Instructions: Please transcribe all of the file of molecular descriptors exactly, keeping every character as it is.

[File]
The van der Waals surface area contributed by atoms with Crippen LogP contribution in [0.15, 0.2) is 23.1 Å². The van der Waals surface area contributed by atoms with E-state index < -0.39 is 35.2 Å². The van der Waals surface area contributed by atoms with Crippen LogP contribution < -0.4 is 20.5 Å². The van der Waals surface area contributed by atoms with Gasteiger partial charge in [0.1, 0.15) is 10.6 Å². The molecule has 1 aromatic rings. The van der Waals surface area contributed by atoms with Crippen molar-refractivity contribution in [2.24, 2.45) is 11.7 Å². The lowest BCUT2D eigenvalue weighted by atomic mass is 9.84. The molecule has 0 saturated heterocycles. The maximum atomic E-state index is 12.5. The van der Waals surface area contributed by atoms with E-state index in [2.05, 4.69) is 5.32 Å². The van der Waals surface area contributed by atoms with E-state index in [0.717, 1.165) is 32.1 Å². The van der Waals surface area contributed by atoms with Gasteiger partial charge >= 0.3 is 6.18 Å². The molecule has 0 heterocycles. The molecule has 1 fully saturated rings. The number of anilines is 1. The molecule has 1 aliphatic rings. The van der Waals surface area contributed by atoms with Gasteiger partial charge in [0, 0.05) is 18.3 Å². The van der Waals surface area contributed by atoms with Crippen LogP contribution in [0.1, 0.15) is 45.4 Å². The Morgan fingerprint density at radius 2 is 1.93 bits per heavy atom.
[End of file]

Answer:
The van der Waals surface area contributed by atoms with Crippen LogP contribution in [0.15, 0.2) is 23.1 Å². The van der Waals surface area contributed by atoms with E-state index < -0.39 is 35.2 Å². The van der Waals surface area contributed by atoms with Crippen LogP contribution < -0.4 is 20.5 Å². The van der Waals surface area contributed by atoms with Gasteiger partial charge in [0.1, 0.15) is 10.6 Å². The molecule has 1 aromatic rings. The van der Waals surface area contributed by atoms with Crippen molar-refractivity contribution in [2.24, 2.45) is 11.7 Å². The lowest BCUT2D eigenvalue weighted by atomic mass is 9.84. The molecule has 0 saturated heterocycles. The maximum atomic E-state index is 12.5. The van der Waals surface area contributed by atoms with E-state index in [2.05, 4.69) is 5.32 Å². The van der Waals surface area contributed by atoms with E-state index in [0.717, 1.165) is 32.1 Å². The van der Waals surface area contributed by atoms with Gasteiger partial charge >= 0.3 is 6.18 Å². The molecule has 0 heterocycles. The molecule has 1 fully saturated rings. The number of anilines is 1. The molecule has 1 aliphatic rings. The van der Waals surface area contributed by atoms with Gasteiger partial charge in [0, 0.05) is 18.3 Å². The van der Waals surface area contributed by atoms with Crippen LogP contribution in [0.1, 0.15) is 45.4 Å². The Morgan fingerprint density at radius 2 is 1.93 bits per heavy atom.